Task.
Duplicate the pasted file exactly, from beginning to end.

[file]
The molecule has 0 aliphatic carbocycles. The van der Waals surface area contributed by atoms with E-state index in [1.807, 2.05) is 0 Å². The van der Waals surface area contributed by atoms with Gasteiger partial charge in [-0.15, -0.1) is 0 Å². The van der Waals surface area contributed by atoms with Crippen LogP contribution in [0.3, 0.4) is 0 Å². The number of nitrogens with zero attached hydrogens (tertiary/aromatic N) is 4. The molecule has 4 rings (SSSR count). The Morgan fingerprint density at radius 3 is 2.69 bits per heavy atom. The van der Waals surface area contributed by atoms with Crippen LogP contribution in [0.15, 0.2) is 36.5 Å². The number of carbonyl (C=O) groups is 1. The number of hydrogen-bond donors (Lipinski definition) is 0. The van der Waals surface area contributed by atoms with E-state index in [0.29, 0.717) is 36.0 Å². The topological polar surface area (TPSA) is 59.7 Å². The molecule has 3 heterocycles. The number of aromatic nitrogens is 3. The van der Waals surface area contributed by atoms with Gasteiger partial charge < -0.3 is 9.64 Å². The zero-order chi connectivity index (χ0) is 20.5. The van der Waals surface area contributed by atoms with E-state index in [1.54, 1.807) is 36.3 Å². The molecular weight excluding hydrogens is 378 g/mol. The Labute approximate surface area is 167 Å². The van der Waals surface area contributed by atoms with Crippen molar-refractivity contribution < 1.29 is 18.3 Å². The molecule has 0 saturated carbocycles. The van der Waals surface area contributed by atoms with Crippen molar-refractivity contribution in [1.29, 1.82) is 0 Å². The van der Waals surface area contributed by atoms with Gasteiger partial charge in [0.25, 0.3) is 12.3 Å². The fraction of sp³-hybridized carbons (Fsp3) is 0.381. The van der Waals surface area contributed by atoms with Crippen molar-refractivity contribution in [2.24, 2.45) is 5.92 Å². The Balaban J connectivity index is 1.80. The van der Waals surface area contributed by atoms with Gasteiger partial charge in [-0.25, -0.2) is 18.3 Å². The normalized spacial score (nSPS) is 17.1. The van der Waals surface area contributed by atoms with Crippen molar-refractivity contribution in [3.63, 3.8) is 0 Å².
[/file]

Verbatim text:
The molecule has 0 aliphatic carbocycles. The van der Waals surface area contributed by atoms with E-state index in [1.807, 2.05) is 0 Å². The van der Waals surface area contributed by atoms with Gasteiger partial charge in [-0.15, -0.1) is 0 Å². The van der Waals surface area contributed by atoms with Crippen LogP contribution in [0.3, 0.4) is 0 Å². The number of nitrogens with zero attached hydrogens (tertiary/aromatic N) is 4. The molecule has 4 rings (SSSR count). The Morgan fingerprint density at radius 3 is 2.69 bits per heavy atom. The van der Waals surface area contributed by atoms with Crippen LogP contribution in [0.15, 0.2) is 36.5 Å². The number of carbonyl (C=O) groups is 1. The number of hydrogen-bond donors (Lipinski definition) is 0. The van der Waals surface area contributed by atoms with E-state index in [0.29, 0.717) is 36.0 Å². The topological polar surface area (TPSA) is 59.7 Å². The molecule has 3 heterocycles. The number of aromatic nitrogens is 3. The van der Waals surface area contributed by atoms with Gasteiger partial charge < -0.3 is 9.64 Å². The zero-order chi connectivity index (χ0) is 20.5. The van der Waals surface area contributed by atoms with E-state index in [1.54, 1.807) is 36.3 Å². The molecular weight excluding hydrogens is 378 g/mol. The Labute approximate surface area is 167 Å². The van der Waals surface area contributed by atoms with Crippen molar-refractivity contribution < 1.29 is 18.3 Å². The molecule has 0 saturated carbocycles. The van der Waals surface area contributed by atoms with Crippen molar-refractivity contribution in [1.29, 1.82) is 0 Å². The van der Waals surface area contributed by atoms with Gasteiger partial charge in [0.25, 0.3) is 12.3 Å². The fraction of sp³-hybridized carbons (Fsp3) is 0.381. The van der Waals surface area contributed by atoms with Crippen molar-refractivity contribution in [2.24, 2.45) is 5.92 Å². The Balaban J connectivity index is 1.80. The van der Waals surface area contributed by atoms with Gasteiger partial charge in [-0.25, -0.2) is 18.3 Å². The normalized spacial score (nSPS) is 17.1. The van der Waals surface area contributed by atoms with Crippen molar-refractivity contribution in [3.63, 3.8) is 0 Å².